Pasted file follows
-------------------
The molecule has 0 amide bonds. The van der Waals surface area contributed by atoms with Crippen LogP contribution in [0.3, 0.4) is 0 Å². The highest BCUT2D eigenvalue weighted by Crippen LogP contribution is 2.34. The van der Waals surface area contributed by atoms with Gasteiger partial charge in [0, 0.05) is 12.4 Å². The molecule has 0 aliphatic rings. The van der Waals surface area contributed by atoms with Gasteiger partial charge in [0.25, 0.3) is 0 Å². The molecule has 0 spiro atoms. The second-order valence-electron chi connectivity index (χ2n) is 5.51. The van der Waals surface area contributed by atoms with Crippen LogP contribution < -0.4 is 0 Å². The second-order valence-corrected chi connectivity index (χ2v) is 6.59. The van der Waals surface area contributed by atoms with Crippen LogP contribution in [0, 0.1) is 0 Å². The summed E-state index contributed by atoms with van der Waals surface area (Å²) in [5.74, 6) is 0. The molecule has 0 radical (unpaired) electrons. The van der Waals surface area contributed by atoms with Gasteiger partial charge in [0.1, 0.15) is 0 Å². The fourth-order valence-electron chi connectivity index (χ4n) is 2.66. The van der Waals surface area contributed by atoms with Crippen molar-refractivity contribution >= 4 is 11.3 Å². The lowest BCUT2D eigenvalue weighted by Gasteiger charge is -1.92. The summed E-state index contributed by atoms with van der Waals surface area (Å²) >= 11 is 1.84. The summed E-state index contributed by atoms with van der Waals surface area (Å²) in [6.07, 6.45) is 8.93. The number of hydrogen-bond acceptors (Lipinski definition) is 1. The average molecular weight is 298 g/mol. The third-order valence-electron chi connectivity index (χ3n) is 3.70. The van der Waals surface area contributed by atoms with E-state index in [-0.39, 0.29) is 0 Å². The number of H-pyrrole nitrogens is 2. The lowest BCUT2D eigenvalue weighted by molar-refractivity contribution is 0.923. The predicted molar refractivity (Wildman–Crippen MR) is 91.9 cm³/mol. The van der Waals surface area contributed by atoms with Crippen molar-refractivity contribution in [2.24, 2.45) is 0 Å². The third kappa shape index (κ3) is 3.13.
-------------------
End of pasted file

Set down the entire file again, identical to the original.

The molecule has 0 amide bonds. The van der Waals surface area contributed by atoms with Crippen LogP contribution in [0.3, 0.4) is 0 Å². The highest BCUT2D eigenvalue weighted by Crippen LogP contribution is 2.34. The van der Waals surface area contributed by atoms with Gasteiger partial charge in [0, 0.05) is 12.4 Å². The molecule has 0 aliphatic rings. The van der Waals surface area contributed by atoms with Gasteiger partial charge in [0.25, 0.3) is 0 Å². The molecule has 0 spiro atoms. The second-order valence-electron chi connectivity index (χ2n) is 5.51. The van der Waals surface area contributed by atoms with Crippen LogP contribution < -0.4 is 0 Å². The second-order valence-corrected chi connectivity index (χ2v) is 6.59. The van der Waals surface area contributed by atoms with Crippen LogP contribution in [0, 0.1) is 0 Å². The summed E-state index contributed by atoms with van der Waals surface area (Å²) in [5.74, 6) is 0. The molecule has 0 radical (unpaired) electrons. The van der Waals surface area contributed by atoms with Gasteiger partial charge in [0.1, 0.15) is 0 Å². The fourth-order valence-electron chi connectivity index (χ4n) is 2.66. The van der Waals surface area contributed by atoms with Crippen molar-refractivity contribution >= 4 is 11.3 Å². The lowest BCUT2D eigenvalue weighted by Gasteiger charge is -1.92. The summed E-state index contributed by atoms with van der Waals surface area (Å²) >= 11 is 1.84. The summed E-state index contributed by atoms with van der Waals surface area (Å²) in [6.07, 6.45) is 8.93. The number of hydrogen-bond acceptors (Lipinski definition) is 1. The average molecular weight is 298 g/mol. The third-order valence-electron chi connectivity index (χ3n) is 3.70. The van der Waals surface area contributed by atoms with E-state index in [-0.39, 0.29) is 0 Å². The number of H-pyrrole nitrogens is 2. The lowest BCUT2D eigenvalue weighted by molar-refractivity contribution is 0.923. The predicted molar refractivity (Wildman–Crippen MR) is 91.9 cm³/mol. The van der Waals surface area contributed by atoms with Crippen molar-refractivity contribution in [2.24, 2.45) is 0 Å². The third kappa shape index (κ3) is 3.13.